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True/False Film Fest 2013: Which Way Is the Front Line from Here? The Life and Times of Tim Hetherington and Twenty Feet from Stardom

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True/False Film Fest 2013: <em>Which Way Is the Front Line from Here? The Life and Times of Tim Hetherington</em> and <em>Twenty Feet from Stardom</em>

True/False’s 10th year was undoubtedly its best run yet, and as the last song played at its closing concert, by Buskers Last Stand, there was a feeling of elation from a weekend having exceeded expectations. There were the name-dropping perks of up-and-coming Chicago duo MNDR DJing the annual @ction Party; Ushio, the star of Zachary Heinzerling’s Cutie and the Boxer, demonstrating one of his punch paintings on a billboard-sized canvas; Q&As with big-names such as Daniel Dreifuss, the producer of Oscar-nominated No. But there were the unexpected and discreet perks, too, like seeing the twin brothers that comprise the band Flux Bikes use their bikes as instruments to make complex beat symphonies; finding an enormous fort filled with balloons hiding in a back room at a festival party on Saturday; being entertained by volunteers cracking jokes over megaphones while waiting in a theater line. It’s the quirky, charming touches that distinguish True/False from most film festivals, transforming the experience into more than just a series of events; they turn it into a pop-up community that’s utterly engulfing for a handful of days each year.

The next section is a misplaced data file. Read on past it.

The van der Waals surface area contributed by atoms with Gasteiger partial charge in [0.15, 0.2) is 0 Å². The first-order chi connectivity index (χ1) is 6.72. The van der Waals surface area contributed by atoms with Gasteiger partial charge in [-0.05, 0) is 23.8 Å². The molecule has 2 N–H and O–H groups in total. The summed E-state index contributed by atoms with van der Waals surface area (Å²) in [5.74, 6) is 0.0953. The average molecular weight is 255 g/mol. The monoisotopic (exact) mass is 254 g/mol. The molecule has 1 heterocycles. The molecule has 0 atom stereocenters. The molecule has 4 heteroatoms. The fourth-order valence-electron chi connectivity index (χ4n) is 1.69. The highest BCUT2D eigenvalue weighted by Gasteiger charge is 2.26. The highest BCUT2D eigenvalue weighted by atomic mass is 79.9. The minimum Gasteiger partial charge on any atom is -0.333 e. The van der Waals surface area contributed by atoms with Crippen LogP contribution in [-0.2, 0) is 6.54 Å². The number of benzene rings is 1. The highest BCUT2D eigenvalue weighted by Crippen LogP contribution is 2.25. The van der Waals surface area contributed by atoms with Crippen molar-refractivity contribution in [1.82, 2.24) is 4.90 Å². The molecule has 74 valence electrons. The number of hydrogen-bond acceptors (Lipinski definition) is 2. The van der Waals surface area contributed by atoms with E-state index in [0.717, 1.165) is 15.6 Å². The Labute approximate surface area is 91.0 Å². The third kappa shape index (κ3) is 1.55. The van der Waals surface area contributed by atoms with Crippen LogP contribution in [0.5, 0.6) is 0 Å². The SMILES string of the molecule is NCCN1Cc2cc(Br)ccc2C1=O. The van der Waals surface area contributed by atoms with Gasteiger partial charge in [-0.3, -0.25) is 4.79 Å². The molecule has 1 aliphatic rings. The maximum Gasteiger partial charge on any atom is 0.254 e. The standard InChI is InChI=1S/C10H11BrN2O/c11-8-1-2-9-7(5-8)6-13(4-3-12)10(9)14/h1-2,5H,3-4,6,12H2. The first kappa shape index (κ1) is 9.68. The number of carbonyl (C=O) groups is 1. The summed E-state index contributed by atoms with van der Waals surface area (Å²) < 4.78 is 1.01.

The most impacting thing True/False does every year is its True Life Fund, which works with the director of one of the more than 1,100 submitted films in order to raise money for a related cause. This year’s recipient was Which Way Is the Front Line from Here? The Life and Times of Tim Hetherington, and the money will go to RISC, a nonprofit established by the famed director and journalist Sebastian Junger, that provides three-day, expense-free medical training sessions to war journalists from around the world. Hetherington, a photojournalist legendary for the humanitarian focus he brought to his war coverage, was killed while covering the fighting going on in Libya during the Arab Spring. A shrapnel from a mortar blast hit Hetherington’s leg, and though the wound wasn’t fatal, none of the other war journalists with him knew how to treat it, so he died of blood loss on the way to the hospital. Junger shared a brotherly closeness 15 months in Afghanistan while filming Restrepo, so after receiving news of Hetherington’s death on April 20, 2011, Junger was so thrown that he vowed off covering war ever again and began devoting his efforts to RISC and making this film.

Junger jokes that Kleenex should be the unofficial sponsor of Which Way Is the Front Line. The degree to which Junger admired his best friend was shared by everyone who knew Hetherington, and the earnestness with which Junger portrays the nobility and dignity he brought to photojournalism shows not only how much of a loss Hetherington’s death was to those who knew him but to the entire field of photography. Hetherington wasn’t interested in covering war itself (getting the news, showing the graphic images, taking shots that he knew would sell), but rather with the impact of war on the soldiers who fought it and the civilians who endured it. His philosophy is best described in one of Junger’s interviews in that he saw no difference between being a photographer, being a journalist, being humanitarian, being any of the many professional categories the he himself fell into. These labels were side dishes to his main pursuit of being a committed humanitarian. That was Hetherington’s true profession, and his choice to visually capture human connectivity during our planet’s most raw and dramatic moments inevitably produced what’s widely regarded as one of the most profound and powerful bodies of photojournalistic work ever made.